Christian responses to recession

Recessions are often caused by greed. Too many people aspiring to assets they can not afford, too much chasing a bull run on the stock market, too much reliance on superannuation lump sums being invested in risky or single areas of the money market, too much reliance on an increasing property market.

As we have seen recently, all these areas can go into reverse and peoples saving and income can be greatly affected. However, as much as those with substantial assets might be affected in the short term, the real concern will be the decreased employment opportunities as a slowdown in economic growth affects business and leads to unemployment. In Australia, the budget surpluses of the last five years will be available to government to initiate infrastructure projects that will employ more and soften the unemployment, but I am not sure how much additional buying and employment growth will be generated for the government handouts that are occurring across the community. Will they be spent or will they be saved? Will they generate more demand for goods and services thus creating or maintaining employment or will they be used to pay off debt and reduce credit card balances?

The problem here is that not everyone is worse off in a recession. Those who keep their jobs, have reduced interest payments on a home mortgage and benefit from lower inflation are better off then they were 12 months ago. Those on fixed incomes often indexed for inflation are also better off. However, those relying on jobs in manufacturing when demand falls, those who reply on tourism when people stop travelling, especially from overseas, and those associated with hospitality and associated services including air travel are going to be the hardest hit. Maintaining employment will be a first priority.

In a recession, there is greater competition for causal jobs which until recently have been plentiful in an almost fully employed economy, but now there will be that many more people competing for these jobs. Those who find it difficult to get employment will now find themselves locked out. In these families economic hardship will become the reality and their lifestyle will have to adjust to just cope with the basics of food, clothing and shelter.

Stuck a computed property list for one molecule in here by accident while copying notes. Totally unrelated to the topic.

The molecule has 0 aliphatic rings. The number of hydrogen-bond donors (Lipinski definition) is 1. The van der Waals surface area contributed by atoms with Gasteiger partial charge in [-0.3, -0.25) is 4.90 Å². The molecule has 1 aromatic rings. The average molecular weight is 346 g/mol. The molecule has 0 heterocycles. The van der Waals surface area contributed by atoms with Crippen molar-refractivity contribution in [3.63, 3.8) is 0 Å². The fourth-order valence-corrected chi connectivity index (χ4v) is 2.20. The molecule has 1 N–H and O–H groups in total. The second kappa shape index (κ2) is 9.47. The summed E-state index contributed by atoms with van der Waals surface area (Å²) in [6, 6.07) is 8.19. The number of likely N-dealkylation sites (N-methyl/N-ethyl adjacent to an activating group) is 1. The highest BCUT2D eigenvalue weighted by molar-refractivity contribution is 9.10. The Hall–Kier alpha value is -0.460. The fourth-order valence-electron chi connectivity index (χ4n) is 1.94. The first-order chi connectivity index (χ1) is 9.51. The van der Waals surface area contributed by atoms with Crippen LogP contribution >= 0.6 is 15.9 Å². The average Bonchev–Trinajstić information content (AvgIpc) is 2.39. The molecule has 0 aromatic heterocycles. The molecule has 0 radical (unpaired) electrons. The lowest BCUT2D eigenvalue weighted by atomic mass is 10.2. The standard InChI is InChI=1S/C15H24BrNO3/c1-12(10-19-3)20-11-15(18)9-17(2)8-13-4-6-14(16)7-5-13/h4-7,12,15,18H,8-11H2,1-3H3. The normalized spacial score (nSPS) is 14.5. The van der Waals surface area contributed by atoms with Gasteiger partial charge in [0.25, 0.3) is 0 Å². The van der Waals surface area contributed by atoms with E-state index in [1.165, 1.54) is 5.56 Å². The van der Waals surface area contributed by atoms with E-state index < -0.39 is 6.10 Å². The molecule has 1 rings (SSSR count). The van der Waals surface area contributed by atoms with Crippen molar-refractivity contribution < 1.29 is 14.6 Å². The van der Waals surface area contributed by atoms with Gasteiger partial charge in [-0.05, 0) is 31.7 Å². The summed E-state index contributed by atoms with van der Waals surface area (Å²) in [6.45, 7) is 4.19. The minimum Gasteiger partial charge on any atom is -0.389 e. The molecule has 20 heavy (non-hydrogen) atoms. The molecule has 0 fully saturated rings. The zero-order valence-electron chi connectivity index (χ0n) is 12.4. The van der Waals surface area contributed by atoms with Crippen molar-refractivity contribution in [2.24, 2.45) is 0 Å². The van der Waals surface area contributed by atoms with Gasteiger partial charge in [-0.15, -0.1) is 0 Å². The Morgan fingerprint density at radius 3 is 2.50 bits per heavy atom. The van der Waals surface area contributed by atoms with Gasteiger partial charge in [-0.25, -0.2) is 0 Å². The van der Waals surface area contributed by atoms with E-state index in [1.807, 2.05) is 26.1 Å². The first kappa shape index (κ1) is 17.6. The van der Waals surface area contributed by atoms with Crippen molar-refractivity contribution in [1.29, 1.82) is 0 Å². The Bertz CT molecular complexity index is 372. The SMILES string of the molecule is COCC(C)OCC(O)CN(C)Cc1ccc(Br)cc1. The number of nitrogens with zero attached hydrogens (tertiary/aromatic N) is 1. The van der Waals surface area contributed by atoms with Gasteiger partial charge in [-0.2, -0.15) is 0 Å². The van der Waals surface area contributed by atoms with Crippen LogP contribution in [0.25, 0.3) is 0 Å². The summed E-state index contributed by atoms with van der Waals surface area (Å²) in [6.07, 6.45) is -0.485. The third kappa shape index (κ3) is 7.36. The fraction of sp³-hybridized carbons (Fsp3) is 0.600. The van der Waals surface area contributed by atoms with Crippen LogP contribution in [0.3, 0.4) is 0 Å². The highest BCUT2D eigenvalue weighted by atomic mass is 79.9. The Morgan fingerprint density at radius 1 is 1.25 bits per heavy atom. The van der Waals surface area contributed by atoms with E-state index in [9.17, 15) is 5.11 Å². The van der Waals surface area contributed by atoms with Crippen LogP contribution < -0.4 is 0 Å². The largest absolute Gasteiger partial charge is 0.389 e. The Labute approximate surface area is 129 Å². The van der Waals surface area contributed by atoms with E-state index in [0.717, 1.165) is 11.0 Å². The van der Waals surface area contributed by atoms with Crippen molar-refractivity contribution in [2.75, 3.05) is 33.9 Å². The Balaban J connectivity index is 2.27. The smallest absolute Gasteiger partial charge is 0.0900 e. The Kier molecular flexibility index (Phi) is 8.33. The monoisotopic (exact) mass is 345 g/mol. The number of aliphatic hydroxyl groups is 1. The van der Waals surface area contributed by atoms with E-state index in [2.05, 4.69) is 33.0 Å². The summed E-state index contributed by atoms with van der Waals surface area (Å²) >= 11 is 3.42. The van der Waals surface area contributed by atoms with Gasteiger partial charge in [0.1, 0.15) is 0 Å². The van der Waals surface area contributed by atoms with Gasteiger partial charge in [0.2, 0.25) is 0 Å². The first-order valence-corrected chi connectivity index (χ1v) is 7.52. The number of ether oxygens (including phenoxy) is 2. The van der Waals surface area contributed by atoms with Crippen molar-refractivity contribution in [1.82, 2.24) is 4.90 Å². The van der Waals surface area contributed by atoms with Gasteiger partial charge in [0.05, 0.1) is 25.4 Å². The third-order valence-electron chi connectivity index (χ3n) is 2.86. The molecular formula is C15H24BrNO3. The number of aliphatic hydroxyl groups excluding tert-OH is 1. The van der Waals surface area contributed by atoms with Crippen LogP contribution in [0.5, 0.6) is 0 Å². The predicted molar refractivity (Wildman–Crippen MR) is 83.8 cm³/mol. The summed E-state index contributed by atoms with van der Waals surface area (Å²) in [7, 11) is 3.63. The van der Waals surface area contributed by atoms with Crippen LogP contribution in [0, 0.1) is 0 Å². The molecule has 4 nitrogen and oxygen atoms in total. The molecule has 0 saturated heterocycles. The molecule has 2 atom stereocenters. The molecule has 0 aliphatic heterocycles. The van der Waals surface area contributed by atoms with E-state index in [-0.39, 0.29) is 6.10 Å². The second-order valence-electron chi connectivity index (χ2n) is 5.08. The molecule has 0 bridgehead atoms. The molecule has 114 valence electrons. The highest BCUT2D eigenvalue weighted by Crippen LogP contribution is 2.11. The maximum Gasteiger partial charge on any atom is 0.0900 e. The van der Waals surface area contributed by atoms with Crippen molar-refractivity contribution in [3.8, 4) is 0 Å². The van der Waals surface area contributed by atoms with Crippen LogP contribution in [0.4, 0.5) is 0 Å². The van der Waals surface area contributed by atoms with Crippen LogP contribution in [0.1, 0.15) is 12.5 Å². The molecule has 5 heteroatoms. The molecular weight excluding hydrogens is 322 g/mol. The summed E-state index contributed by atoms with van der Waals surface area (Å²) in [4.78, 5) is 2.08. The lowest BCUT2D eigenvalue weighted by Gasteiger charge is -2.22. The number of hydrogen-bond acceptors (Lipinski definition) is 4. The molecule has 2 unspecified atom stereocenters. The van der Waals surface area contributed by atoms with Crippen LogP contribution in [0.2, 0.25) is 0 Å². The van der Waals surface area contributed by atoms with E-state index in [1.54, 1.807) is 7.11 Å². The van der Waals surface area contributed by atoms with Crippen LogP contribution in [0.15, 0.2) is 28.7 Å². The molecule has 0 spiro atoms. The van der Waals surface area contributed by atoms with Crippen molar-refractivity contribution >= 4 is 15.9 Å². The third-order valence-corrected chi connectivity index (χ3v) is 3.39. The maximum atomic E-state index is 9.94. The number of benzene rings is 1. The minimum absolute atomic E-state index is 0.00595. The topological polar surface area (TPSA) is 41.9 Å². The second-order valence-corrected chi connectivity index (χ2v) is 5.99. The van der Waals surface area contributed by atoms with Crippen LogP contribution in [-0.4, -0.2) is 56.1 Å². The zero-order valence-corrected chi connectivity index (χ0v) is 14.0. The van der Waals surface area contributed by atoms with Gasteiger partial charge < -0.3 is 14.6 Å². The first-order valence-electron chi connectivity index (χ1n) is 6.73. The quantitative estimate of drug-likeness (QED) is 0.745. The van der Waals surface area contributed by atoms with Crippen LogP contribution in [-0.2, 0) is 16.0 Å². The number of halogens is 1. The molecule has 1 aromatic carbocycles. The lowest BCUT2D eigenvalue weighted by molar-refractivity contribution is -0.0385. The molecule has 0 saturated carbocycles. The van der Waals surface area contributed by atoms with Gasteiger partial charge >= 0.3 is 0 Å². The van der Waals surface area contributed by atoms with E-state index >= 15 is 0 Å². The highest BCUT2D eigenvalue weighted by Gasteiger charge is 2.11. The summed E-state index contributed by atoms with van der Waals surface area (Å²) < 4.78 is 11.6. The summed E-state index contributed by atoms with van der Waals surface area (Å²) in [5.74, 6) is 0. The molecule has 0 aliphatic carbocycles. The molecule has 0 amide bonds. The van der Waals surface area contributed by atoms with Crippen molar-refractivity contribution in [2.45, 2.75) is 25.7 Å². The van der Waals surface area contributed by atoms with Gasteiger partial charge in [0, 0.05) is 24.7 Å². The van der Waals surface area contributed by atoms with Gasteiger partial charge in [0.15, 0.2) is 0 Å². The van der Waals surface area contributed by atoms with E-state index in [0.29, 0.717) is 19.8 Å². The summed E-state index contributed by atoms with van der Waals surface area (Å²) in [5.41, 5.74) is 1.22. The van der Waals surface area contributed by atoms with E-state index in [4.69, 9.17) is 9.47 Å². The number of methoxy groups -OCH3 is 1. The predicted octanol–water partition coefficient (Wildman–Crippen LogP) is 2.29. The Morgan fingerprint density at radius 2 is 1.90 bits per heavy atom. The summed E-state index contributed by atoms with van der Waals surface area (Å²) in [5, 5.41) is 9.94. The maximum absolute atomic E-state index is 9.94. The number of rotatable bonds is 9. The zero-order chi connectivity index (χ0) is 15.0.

As teachers and educators we have job security and superannuation. As retired teachers we have superannuation in one form or another and, especially if taken as an annuity, recessions have little effect. Many of us are well placed to weather this recession and many of our churches comprise mainly employed people who will similarly survive the recession.

As Christians, our response to a recession should not be a smug I’ll be OK but a concern for those who will not be OK. Our support might be needed within our own families where other members of the household lose their job or can not get casual work that they have been relying on to supplement the household income. These people we know about and are drawn into helping, but in churches where people don’t like to admit that they have lost their job and are in financial difficulties, we often don’t hear about, or have the communication channels to know when someone is in financial trouble.

As Christians, we are not good at talking about money and don’t share much about our own finances or ask others about theirs. But we are good at contributing to charities that help others in need. Such contributions are more anonymous and don’t require us to be challenged by the personal contact with someone who is really doing it tough. While supporting and encouraging such giving, I am sure that we are called to provide a much more holistic response of caring for those in need. As well as money, they may need the emotional support of someone who cares enough to sit and listen and help maintain their self-esteem during a time that is deflating and depressing. Some will need practical help like a baby sitter so that they can do a casual job or engage in a training course, or they will need transport, or someone to mind the children after school.

All our school systems have values about caring. This is a time to be practical in talking about these values with students. Within our schools, churches and local communities there are going to be people who need support during this recession. A recession provides additional times to share practically God’s love. It also provides a challenge to our giving, both to our local church and God’s work generally. Above all, it is not a time to accumulate wealth, but a time to be generous with the resources God has given us.

John Gore